Methods: In collaboration with the University of Kentucky and Centers for Disease Control and Prevention, an online survey was launched at two Southeastern public universities in Spring 2016. A total of 5,340 students completed surveys, comprising a response rate of 10.5%. Multiple linear regression was used to assess whether (1) sexual assault victimization among male students within the past scholastic year is predictive of perceptions of institutional support, (2) sexual assault victimization among female students within the past scholastic year is predictive of institutional support and (3) gender among sexual assault victims within the past scholastic year is predictive of institutional support. All models controlled for campus engagement, campus risk, housing type, sexual orientation, year in school, student status, campus group affiliations, athletic affiliation, Greek life affiliation, and university attended.
Results: Results from these analyses indicated that males and females who experienced a sexual assault had lower perceptions of university support than male or female non-victims (respectively). The main independent variable of interest (gender) was not a significant predictor of perception of institutional support among students who experienced a sexual assault. Male and female students have an equal and relatively neutral perception of institutional support. Other statistically significant predictors of perception of institutional support included more negative perceptions of support by sexual minorities and more positive perceptions by those with athletic affiliation among males. Among females, there were more negative perceptions of support for sexual minorities and those with higher numbers of campus group memberships as well as more positive perceptions of support for those with Greek life affiliation, higher campus engagement, and athletic affiliation. Finally, there were more negative perceptions of support for those with higher numbers of campus group membership and more positive perceptions of support for those with athletic affiliation among those who had experienced a sexual victimization.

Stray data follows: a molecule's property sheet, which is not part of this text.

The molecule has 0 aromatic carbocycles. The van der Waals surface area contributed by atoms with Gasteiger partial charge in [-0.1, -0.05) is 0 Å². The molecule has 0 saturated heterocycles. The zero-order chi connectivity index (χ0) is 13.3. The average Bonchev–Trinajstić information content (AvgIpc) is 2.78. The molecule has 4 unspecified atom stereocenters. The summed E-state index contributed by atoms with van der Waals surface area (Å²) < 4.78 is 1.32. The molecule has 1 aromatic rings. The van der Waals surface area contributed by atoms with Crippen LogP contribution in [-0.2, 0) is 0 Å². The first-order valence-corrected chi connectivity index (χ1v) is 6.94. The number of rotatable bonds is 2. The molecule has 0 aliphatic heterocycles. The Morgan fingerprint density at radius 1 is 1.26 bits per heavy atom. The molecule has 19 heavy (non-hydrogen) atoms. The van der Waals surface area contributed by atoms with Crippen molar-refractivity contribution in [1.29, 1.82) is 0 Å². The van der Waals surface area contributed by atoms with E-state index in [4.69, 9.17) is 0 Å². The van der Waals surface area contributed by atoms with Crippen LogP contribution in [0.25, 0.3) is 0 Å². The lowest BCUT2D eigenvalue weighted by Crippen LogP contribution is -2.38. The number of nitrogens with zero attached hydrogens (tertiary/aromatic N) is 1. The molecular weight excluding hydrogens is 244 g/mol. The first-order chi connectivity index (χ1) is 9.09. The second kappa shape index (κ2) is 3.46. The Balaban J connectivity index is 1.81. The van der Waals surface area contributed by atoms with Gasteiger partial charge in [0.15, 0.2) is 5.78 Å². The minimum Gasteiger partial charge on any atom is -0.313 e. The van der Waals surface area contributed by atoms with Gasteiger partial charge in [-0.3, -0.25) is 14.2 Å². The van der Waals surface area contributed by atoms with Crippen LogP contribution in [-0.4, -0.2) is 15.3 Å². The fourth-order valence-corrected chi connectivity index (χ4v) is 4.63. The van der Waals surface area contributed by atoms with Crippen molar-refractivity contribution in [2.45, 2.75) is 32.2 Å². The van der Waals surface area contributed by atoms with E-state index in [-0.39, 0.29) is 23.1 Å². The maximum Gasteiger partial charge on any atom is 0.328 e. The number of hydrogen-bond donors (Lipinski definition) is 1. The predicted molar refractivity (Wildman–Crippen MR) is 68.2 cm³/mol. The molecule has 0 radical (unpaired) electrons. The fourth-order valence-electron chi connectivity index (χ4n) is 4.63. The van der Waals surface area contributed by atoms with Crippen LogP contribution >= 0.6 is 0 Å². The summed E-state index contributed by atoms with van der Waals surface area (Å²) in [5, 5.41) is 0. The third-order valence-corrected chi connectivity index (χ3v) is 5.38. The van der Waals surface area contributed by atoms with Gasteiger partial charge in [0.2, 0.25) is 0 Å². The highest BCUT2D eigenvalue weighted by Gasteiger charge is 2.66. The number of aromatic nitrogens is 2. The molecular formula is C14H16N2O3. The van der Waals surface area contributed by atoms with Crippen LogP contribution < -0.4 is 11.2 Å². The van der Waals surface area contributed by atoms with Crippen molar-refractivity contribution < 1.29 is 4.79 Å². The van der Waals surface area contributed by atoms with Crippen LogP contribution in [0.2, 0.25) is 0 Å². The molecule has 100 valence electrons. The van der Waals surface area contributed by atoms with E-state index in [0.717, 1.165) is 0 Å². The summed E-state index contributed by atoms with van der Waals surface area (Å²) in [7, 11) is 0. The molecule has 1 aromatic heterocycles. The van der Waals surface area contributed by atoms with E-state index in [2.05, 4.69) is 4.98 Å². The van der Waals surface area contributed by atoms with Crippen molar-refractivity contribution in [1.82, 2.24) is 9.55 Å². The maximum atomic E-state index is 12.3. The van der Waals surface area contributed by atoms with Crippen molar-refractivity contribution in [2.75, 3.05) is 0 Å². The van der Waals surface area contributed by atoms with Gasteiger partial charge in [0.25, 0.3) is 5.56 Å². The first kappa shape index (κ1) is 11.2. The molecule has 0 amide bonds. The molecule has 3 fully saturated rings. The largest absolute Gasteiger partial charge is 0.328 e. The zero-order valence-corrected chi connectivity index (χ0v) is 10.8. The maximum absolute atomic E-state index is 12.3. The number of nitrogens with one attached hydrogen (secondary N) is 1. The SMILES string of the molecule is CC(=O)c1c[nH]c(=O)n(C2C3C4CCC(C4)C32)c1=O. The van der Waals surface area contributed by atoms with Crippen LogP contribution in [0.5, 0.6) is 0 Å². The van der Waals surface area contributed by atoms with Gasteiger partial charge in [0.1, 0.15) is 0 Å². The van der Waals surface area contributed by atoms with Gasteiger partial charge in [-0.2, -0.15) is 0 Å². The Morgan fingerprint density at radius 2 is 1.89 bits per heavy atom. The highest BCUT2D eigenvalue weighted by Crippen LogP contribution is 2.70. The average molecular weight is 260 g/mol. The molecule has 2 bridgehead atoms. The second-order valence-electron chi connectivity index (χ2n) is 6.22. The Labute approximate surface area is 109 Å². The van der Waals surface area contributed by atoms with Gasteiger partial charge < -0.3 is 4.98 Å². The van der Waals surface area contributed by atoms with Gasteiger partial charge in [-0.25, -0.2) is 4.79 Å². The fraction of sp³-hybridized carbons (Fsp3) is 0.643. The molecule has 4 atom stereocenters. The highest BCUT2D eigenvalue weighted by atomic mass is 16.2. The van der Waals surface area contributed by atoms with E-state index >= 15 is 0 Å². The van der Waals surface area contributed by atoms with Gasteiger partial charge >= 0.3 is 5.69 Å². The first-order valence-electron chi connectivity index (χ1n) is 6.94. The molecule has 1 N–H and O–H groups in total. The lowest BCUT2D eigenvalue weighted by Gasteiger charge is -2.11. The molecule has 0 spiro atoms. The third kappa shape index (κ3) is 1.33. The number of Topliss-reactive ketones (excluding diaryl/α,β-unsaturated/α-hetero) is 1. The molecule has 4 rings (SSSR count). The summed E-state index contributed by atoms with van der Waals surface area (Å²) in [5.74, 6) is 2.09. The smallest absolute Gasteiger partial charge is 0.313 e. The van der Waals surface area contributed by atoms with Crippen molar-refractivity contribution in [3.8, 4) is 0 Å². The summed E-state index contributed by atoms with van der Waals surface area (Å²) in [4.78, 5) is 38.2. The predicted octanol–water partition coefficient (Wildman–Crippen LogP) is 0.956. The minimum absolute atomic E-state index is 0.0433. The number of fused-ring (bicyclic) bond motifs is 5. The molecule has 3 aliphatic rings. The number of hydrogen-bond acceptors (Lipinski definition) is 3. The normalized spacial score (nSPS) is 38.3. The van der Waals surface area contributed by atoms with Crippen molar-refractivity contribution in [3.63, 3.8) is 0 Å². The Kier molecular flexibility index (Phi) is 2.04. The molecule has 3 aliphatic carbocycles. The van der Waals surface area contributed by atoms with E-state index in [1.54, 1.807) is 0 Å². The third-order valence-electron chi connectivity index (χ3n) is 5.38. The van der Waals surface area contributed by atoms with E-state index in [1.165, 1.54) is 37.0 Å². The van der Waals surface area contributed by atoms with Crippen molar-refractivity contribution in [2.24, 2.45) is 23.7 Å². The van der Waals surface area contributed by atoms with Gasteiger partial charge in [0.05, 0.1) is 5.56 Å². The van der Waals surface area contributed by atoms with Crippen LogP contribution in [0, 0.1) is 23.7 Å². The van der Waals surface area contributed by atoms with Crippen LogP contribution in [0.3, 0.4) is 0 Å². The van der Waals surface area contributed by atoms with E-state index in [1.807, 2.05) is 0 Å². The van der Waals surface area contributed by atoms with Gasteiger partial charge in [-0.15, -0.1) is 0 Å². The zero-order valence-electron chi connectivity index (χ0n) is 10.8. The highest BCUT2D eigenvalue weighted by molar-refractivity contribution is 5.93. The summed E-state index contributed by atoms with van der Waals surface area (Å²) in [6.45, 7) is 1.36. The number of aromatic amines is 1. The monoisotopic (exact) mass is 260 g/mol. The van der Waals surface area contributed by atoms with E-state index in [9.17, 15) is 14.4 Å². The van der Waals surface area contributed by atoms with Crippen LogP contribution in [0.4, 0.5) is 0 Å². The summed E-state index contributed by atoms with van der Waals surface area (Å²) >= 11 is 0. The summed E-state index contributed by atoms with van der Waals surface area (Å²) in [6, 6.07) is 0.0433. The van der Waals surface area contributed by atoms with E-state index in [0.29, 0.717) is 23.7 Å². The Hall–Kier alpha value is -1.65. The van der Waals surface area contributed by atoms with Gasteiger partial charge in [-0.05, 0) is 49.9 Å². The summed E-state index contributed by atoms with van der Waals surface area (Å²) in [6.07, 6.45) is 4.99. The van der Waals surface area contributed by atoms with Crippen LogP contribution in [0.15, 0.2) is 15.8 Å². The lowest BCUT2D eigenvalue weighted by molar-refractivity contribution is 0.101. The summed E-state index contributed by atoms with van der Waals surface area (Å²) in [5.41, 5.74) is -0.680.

Conclusions and Implications: It was hypothesized that because the majority of campus resources are primarily female centered, female students would have a greater perception of institutional support services, but this was not identified in these findings. However, the tepid perception of institutional support may be hindering universities’ ability to identify and provide services for those students who experience a sexual trauma. While differences were not identified by gender, participants’ results suggest that campuses may need to improve their outreach to victims, sexual minorities, and those with higher numbers of campus group affiliation as all had lower perceptions of institutional support than their peers.